Bank stocks head up­ward on pre­ferred share re­ports

China Daily (Canada) - - BUSINESS - By GAO CHANGXIN gaochangxin@chi­nadaily.com.cn

Bank­ing shares are poised for a sus­tained rally, an­a­lysts said, as re­ports on Thurs­day said reg­u­la­tors will soon let qual­i­fied com­pa­nies is­sue pre­ferred stocks for the first time.

The China Se­cu­ri­ties Jour­nal re­ported that rules will come out soon gov­ern­ing pre­ferred stocks, a spe­cial class of shares that have the prop­er­ties of both an eq­uity and a debt in­stru­ment. The first is­suance will hap­pen in the sec­ond half of the year. Can­di­dates in­clude banks and en­ergy com­pa­nies that have a high debt ra­tio, ac­cord­ing to the re­port.

Bank­ing shares, the

price

of which has been on a low over the past two years, jumped on the new­sonThurs­day. In­dus­trial and Commercial Bank of China Ltd, the big­gest stock in­China by mar­ket cap­i­tal­iza­tion, grew 1.24 per­cent to 3.27 yuan a share. Shang­hai Pudong De­vel­op­ment Bank, a city commercial bank based in Shang­hai, jumped by 3.27 per­cent to 8.84 yuan a share. Only three of the 45 shares in the fi­nan­cial sec­tor closed lower on Thurs­day.

The Shang­hai Com­pos­ite In­dex gained 1.07 per­cent, or 21.42 points, to 2,019 points, mov­ing back above the psy­cho­log­i­cally im­por­tant level of 2,000 points. The in­dex has lost 3.78 per­cent this month on dis­ap­point­ing macroe­co­nomic data.

The CSI 300 In­dex of the big­gest shares in both Shang­hai and Shen­zhen rose 1.2 per­cent to 2,140.33 points.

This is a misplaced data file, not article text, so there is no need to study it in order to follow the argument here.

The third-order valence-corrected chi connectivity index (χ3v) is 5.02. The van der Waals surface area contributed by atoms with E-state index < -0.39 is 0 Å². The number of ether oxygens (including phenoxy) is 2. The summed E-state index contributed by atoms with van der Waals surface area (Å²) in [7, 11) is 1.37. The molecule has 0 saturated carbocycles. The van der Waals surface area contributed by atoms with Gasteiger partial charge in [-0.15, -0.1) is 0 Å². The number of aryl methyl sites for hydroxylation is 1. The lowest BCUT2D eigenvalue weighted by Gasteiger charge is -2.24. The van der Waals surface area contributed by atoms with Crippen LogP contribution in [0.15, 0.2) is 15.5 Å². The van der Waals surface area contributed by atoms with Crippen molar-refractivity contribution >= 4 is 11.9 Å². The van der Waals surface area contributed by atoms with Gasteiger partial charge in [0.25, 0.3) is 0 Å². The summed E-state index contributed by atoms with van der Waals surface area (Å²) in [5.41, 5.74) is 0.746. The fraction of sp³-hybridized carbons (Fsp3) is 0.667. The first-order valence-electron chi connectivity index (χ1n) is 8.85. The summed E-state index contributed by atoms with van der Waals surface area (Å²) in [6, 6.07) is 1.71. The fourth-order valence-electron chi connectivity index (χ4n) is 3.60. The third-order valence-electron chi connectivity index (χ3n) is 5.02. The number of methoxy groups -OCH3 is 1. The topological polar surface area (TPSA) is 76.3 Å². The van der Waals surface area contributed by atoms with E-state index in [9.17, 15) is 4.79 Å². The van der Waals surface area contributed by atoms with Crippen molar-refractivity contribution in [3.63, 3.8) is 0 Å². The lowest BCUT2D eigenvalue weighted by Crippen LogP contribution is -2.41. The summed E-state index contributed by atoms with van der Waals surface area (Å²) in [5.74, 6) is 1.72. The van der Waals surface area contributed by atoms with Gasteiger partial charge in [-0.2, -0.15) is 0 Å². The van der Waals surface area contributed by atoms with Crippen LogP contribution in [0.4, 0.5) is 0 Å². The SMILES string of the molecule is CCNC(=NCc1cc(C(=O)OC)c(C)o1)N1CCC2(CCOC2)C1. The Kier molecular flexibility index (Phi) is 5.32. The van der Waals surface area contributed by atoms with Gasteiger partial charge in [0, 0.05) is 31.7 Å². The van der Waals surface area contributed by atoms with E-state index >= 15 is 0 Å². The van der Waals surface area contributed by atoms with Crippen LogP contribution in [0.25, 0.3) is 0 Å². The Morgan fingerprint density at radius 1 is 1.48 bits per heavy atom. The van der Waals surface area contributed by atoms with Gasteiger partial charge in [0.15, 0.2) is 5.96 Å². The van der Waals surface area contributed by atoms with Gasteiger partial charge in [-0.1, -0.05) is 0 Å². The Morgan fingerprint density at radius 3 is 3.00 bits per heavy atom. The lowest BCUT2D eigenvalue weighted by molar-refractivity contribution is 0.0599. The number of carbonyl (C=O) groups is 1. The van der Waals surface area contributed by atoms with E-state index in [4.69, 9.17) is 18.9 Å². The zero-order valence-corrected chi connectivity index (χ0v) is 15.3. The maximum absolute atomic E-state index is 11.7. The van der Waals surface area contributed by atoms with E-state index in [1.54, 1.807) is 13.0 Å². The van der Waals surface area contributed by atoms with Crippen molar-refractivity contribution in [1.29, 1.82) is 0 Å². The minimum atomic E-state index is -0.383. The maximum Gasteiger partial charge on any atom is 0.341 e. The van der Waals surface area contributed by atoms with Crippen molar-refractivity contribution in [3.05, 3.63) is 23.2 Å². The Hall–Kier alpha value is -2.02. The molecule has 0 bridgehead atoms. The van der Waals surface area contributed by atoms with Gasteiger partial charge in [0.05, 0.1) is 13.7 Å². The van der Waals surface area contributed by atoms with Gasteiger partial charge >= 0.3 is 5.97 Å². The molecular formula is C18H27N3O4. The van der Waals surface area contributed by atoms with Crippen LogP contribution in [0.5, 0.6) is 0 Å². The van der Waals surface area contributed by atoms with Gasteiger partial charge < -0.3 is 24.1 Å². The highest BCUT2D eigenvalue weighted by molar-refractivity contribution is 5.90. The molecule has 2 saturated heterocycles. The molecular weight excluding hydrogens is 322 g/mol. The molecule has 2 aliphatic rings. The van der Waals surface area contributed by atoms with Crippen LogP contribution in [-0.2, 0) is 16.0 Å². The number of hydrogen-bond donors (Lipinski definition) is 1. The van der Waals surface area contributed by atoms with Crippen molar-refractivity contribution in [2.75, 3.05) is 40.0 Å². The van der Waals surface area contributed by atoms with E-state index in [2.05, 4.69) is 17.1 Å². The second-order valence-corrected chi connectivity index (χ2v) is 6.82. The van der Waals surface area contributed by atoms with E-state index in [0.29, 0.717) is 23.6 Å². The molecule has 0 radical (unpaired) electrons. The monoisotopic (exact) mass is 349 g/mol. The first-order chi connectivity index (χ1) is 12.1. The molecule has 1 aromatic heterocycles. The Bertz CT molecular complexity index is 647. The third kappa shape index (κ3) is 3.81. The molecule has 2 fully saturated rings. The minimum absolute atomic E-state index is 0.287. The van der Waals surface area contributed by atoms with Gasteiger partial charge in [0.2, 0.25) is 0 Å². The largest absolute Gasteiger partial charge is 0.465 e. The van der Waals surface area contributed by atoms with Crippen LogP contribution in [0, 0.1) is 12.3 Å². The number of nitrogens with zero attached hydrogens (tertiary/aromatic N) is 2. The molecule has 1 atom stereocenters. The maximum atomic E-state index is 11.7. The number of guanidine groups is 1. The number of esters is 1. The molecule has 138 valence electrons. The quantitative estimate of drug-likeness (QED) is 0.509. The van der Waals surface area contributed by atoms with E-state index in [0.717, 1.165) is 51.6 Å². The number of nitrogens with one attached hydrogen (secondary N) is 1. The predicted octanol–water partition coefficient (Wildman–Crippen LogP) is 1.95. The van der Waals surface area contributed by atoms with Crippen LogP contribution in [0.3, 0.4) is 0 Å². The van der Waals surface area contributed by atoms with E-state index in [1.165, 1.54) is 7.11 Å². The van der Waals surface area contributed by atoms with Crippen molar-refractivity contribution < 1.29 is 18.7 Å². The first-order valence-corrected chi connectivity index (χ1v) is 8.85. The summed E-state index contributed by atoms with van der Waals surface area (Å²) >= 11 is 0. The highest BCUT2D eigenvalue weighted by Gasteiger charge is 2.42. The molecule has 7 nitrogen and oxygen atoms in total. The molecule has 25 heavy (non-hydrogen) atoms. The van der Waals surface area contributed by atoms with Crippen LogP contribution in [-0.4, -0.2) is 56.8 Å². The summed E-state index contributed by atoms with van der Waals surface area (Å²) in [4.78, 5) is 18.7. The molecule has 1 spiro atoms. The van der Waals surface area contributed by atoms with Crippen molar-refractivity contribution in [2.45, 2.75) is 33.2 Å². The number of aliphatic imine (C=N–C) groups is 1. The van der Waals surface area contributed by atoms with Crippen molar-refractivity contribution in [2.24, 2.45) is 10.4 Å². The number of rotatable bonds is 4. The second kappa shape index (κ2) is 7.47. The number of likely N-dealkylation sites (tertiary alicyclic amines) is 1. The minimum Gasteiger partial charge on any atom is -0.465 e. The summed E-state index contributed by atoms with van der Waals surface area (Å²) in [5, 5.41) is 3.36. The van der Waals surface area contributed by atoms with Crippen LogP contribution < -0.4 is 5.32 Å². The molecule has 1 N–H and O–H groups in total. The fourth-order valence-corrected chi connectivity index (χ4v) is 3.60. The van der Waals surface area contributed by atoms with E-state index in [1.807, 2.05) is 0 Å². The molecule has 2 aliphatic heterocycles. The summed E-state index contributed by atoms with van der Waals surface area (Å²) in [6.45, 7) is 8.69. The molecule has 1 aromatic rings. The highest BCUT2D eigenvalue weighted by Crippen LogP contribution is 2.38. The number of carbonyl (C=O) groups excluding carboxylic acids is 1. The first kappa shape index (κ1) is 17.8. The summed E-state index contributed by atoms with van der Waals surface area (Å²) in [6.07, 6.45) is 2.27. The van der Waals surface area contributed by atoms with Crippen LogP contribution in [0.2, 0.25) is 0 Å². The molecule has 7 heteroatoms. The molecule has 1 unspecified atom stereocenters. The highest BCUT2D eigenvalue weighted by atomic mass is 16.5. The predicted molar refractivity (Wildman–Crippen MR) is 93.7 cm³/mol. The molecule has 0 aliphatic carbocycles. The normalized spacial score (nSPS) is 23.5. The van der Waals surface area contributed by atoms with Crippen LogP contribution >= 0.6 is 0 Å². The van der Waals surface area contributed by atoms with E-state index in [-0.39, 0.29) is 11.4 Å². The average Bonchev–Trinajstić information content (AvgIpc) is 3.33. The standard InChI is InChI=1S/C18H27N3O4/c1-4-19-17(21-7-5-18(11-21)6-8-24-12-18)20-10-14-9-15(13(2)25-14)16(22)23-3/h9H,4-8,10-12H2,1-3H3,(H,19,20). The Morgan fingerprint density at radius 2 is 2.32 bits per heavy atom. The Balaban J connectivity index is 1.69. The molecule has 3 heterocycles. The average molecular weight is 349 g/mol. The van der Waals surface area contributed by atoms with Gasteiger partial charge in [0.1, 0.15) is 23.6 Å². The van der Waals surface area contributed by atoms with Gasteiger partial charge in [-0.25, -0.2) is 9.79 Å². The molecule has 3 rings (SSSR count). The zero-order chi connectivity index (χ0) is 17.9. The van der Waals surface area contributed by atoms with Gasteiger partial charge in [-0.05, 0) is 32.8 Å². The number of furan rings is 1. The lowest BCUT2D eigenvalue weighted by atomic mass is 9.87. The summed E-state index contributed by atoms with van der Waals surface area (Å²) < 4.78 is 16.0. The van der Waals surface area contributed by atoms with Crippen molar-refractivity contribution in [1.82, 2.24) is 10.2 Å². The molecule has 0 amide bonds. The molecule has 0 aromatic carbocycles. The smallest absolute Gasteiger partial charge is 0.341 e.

The China Se­cu­ri­ties Reg­u­la­tory Com­mis­sion first started dis­cus­sions about pre­ferred stocks at the start of the year. It’s widely in­ter­preted that it’s to help big Sta­te­owned com­pa­nies, es­pe­cially lenders, to raise cap­i­tal, al­though an of­fi­cial with the com­mis­sion said this week that there are no in­dus­try and mar­ket cap­i­tal­iza­tion re­stric­tions for pre­ferred stock is­suers.

“Pre­ferred stocks are fa­vor­able for lenders be­cause it al­lows them to raise funds at a lower cost and with­out fur­ther di­lut­ing their val­u­a­tion,” said Zhang Qi, a Shang­hai-based an­a­lyst with Haitong Se­cu­ri­ties Co Ltd.

Pre­ferred shares pay fixed div­i­dends and are re­paid be­fore com­mon stocks if bankruptcy strikes. They nor­mally do not trade on the open mar­ket, carry no voting rights and do not di­lute net prof­its at­trib­ut­able to share­hold­ers.

Chi­nese lender’s val­u­a­tions have sunk over the past year to his­toric lows as in­vestors spec­u­late that fur­ther in­ter­est rate lib­er­al­iza­tion will fan­com­pe­ti­tion and squeeze profit mar­gins. Cen­tral bank Gover­nor Zhou Xiaochuan said on Tues­day that the ceil­ing for de­posit rates will be re­moved in one to two years. Chi­nese banks aver­age price-earn­ings ra­tio, a gauge of val­u­a­tion, was 4.5 in Fe­bru­ary, com­pared with the A-share mar­ket aver­age of 9.4 and 10.4 in theHong Kong mar­ket.

Guo­jin Se­cu­ri­ties said a re­port on Thurs­day that Chi­nese lenders’ fi­nanc­ing cost for pre­ferred shares will be around 8 per­cent, sub­stan­tially lower than the 20 per­cent for com­mon stocks.

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